Was the Allegro right & we were wrong?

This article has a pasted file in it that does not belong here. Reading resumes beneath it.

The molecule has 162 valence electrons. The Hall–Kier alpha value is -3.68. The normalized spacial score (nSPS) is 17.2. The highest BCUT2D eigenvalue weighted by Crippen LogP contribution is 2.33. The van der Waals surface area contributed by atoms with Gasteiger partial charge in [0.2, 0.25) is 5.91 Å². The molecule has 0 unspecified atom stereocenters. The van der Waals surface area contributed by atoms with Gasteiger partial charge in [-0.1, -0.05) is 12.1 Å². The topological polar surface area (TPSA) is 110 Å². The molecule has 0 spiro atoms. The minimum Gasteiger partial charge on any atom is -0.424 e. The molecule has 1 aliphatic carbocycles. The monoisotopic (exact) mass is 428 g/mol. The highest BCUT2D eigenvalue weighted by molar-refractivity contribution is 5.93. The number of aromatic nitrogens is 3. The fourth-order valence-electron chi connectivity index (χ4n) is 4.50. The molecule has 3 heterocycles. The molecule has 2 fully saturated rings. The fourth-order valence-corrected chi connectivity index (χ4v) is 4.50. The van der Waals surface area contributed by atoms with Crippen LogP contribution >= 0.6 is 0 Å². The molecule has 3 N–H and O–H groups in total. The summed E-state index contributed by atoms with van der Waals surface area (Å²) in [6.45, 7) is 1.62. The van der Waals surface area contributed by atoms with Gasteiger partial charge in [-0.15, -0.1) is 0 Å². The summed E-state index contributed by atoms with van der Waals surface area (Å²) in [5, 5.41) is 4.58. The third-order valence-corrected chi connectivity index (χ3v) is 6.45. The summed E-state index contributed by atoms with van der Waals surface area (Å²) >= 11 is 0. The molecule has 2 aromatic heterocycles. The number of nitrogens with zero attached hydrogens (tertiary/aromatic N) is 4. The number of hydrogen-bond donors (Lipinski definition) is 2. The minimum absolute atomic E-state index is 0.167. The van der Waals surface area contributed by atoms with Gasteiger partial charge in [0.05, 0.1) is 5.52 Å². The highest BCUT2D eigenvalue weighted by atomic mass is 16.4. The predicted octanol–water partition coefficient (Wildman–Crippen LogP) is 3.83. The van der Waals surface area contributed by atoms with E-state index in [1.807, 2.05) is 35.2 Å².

Avid readers of the blog, of which I am sure there are many, will know that Great Escape Cars recently got an Allegro. I will be the first to admit that I’ve never been a fan of the All-Aggro, but I run a business and people seem to like them. They’ve now got retro-kitsch appeal. Equally, I can’t in all honesty say that, as An Allegro Owner, I actually like it. I don’t. But in much the same way that one tolerates a homeless dog, I will accept the Allegro in my life. And when something as distinctive as an Allegro becomes part of your life it also becomes hard to ignore. Which has also got me wondering about the car itself – exactly why is it so universally reviled? For many the simple answer to that question is to look at one. The Allegro shape is a hard one to love. After all the compromises the original svelte Harris Mann design ended up dumpy, rounded and, well, ugly. In an era when sharp edges were in – think VW Golf – the diminutive Austin was all curves and bumps. None of which would perhaps have mattered quite as much if the car hadn’t followed the 1100/1300, which was a particularly good looking car. And therein lies perhaps the root cause of the Allegro’s problem. The 1100/1300 was hugely popular because it did everything well. It was reliable and spacious and it looked good too. It also drove and rode tidily. The fact that beneath the skin it was also quite advanced for the era, with front wheel drive, was largely irrelevant to most of the buyers who probably had no idea what front wheel drive actually was anyway. Then along came the Allegro. BL decided early on that Austins would be innovative, a sort of British Citroen, while Morrises would be simple and basic to compete with Ford.  Consequently when it came to developing the 1100/1300 successor they started in the wrong place. They forgot that what made the 1100/1300 successful was its reliability and decent looks and instead focussed on its technical innovation. The Allegro was intended to be an advanced family car that would command a premium by out-competing sturdy but simple machinery like the Escort. This would be a car to take on Europe. BL’s view seems to have been that by offering a spacious, smooth-riding car just like the 1100/1300, but one that was less quintessentially English in design, they would nail a wider and more affluent market. And with mechanicals and components largely borrowed from the earlier car it should also be reliable too. On paper therefore the Allegro seemed to do everything that the earlier car could do – space, decent ride and reliability – but with the added bonus of being more cutting edge. It’s in the arena of ‘cutting edge’ that the Allegro’s fate seems to have been sealed. In the early 1970s Britain was about as cutting edge as a piece of cheese. Sure, we had been the nucleus of the Swingiing Sixties, but that had really only involved a small number of young people in London. Most of Britain was a sea of brown and beige, from carpets to trousers to car seats. The last thing anyone wanted, or indeed expected, was a cutting edge family car. Least of all from British Leyland.